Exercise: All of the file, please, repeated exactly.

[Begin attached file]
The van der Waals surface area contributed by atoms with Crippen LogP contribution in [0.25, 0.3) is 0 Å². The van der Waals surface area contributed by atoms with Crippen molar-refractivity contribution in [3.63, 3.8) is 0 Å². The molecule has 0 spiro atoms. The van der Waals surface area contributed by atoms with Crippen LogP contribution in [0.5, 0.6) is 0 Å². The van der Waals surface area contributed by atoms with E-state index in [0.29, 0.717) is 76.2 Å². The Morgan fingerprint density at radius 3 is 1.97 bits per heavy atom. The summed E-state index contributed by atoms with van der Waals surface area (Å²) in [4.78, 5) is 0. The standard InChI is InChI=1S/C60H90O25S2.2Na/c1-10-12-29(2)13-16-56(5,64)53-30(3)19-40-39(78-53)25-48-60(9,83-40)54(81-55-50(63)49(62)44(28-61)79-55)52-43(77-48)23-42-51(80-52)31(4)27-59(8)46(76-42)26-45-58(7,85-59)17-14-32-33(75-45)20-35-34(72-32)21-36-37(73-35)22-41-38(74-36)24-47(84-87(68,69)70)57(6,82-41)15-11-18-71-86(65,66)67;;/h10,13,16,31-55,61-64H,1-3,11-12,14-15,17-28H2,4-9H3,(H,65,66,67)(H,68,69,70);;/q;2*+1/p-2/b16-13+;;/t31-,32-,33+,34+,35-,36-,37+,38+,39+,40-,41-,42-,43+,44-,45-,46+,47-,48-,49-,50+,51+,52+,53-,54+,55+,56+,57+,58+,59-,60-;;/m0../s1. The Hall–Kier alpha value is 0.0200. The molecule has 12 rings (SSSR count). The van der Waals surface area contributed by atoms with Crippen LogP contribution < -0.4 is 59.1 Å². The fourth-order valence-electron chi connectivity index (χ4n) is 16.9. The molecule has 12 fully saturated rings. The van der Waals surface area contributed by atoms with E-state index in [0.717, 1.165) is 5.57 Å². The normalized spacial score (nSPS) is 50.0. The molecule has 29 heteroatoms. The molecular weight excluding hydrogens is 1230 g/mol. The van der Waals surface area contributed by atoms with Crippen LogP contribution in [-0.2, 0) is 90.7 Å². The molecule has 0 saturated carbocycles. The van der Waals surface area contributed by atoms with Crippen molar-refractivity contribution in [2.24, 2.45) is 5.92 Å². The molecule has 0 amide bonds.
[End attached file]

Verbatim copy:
The van der Waals surface area contributed by atoms with Crippen LogP contribution in [0.25, 0.3) is 0 Å². The van der Waals surface area contributed by atoms with Crippen molar-refractivity contribution in [3.63, 3.8) is 0 Å². The molecule has 0 spiro atoms. The van der Waals surface area contributed by atoms with Crippen LogP contribution in [0.5, 0.6) is 0 Å². The van der Waals surface area contributed by atoms with E-state index in [0.29, 0.717) is 76.2 Å². The Morgan fingerprint density at radius 3 is 1.97 bits per heavy atom. The summed E-state index contributed by atoms with van der Waals surface area (Å²) in [4.78, 5) is 0. The standard InChI is InChI=1S/C60H90O25S2.2Na/c1-10-12-29(2)13-16-56(5,64)53-30(3)19-40-39(78-53)25-48-60(9,83-40)54(81-55-50(63)49(62)44(28-61)79-55)52-43(77-48)23-42-51(80-52)31(4)27-59(8)46(76-42)26-45-58(7,85-59)17-14-32-33(75-45)20-35-34(72-32)21-36-37(73-35)22-41-38(74-36)24-47(84-87(68,69)70)57(6,82-41)15-11-18-71-86(65,66)67;;/h10,13,16,31-55,61-64H,1-3,11-12,14-15,17-28H2,4-9H3,(H,65,66,67)(H,68,69,70);;/q;2*+1/p-2/b16-13+;;/t31-,32-,33+,34+,35-,36-,37+,38+,39+,40-,41-,42-,43+,44-,45-,46+,47-,48-,49-,50+,51+,52+,53-,54+,55+,56+,57+,58+,59-,60-;;/m0../s1. The Hall–Kier alpha value is 0.0200. The molecule has 12 rings (SSSR count). The van der Waals surface area contributed by atoms with Crippen LogP contribution < -0.4 is 59.1 Å². The fourth-order valence-electron chi connectivity index (χ4n) is 16.9. The molecule has 12 fully saturated rings. The van der Waals surface area contributed by atoms with E-state index in [0.717, 1.165) is 5.57 Å². The normalized spacial score (nSPS) is 50.0. The molecule has 29 heteroatoms. The molecular weight excluding hydrogens is 1230 g/mol. The van der Waals surface area contributed by atoms with Crippen LogP contribution in [-0.2, 0) is 90.7 Å². The molecule has 0 saturated carbocycles. The van der Waals surface area contributed by atoms with Crippen molar-refractivity contribution in [2.24, 2.45) is 5.92 Å². The molecule has 0 amide bonds.